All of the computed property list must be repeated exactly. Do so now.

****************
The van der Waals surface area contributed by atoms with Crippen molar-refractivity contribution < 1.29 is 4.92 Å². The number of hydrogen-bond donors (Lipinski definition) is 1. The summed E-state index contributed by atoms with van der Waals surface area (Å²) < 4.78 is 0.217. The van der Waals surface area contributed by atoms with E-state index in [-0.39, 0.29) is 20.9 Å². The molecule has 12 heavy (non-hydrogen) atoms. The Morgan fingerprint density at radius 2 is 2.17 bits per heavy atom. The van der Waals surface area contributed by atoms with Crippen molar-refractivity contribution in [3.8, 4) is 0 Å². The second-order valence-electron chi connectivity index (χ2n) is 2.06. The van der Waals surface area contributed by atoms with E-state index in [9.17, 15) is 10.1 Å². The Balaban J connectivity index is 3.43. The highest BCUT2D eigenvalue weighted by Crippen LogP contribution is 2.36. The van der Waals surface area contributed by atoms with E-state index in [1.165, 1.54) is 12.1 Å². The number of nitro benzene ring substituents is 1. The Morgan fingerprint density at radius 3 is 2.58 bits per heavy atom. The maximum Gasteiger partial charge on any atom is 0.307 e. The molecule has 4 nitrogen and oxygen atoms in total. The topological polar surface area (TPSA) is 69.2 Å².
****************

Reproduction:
The van der Waals surface area contributed by atoms with Crippen molar-refractivity contribution < 1.29 is 4.92 Å². The number of hydrogen-bond donors (Lipinski definition) is 1. The summed E-state index contributed by atoms with van der Waals surface area (Å²) < 4.78 is 0.217. The van der Waals surface area contributed by atoms with E-state index in [-0.39, 0.29) is 20.9 Å². The molecule has 12 heavy (non-hydrogen) atoms. The Morgan fingerprint density at radius 2 is 2.17 bits per heavy atom. The van der Waals surface area contributed by atoms with Crippen molar-refractivity contribution in [3.8, 4) is 0 Å². The second-order valence-electron chi connectivity index (χ2n) is 2.06. The van der Waals surface area contributed by atoms with E-state index in [9.17, 15) is 10.1 Å². The Balaban J connectivity index is 3.43. The highest BCUT2D eigenvalue weighted by Crippen LogP contribution is 2.36. The van der Waals surface area contributed by atoms with E-state index in [1.165, 1.54) is 12.1 Å². The number of nitro benzene ring substituents is 1. The Morgan fingerprint density at radius 3 is 2.58 bits per heavy atom. The maximum Gasteiger partial charge on any atom is 0.307 e. The molecule has 4 nitrogen and oxygen atoms in total. The topological polar surface area (TPSA) is 69.2 Å².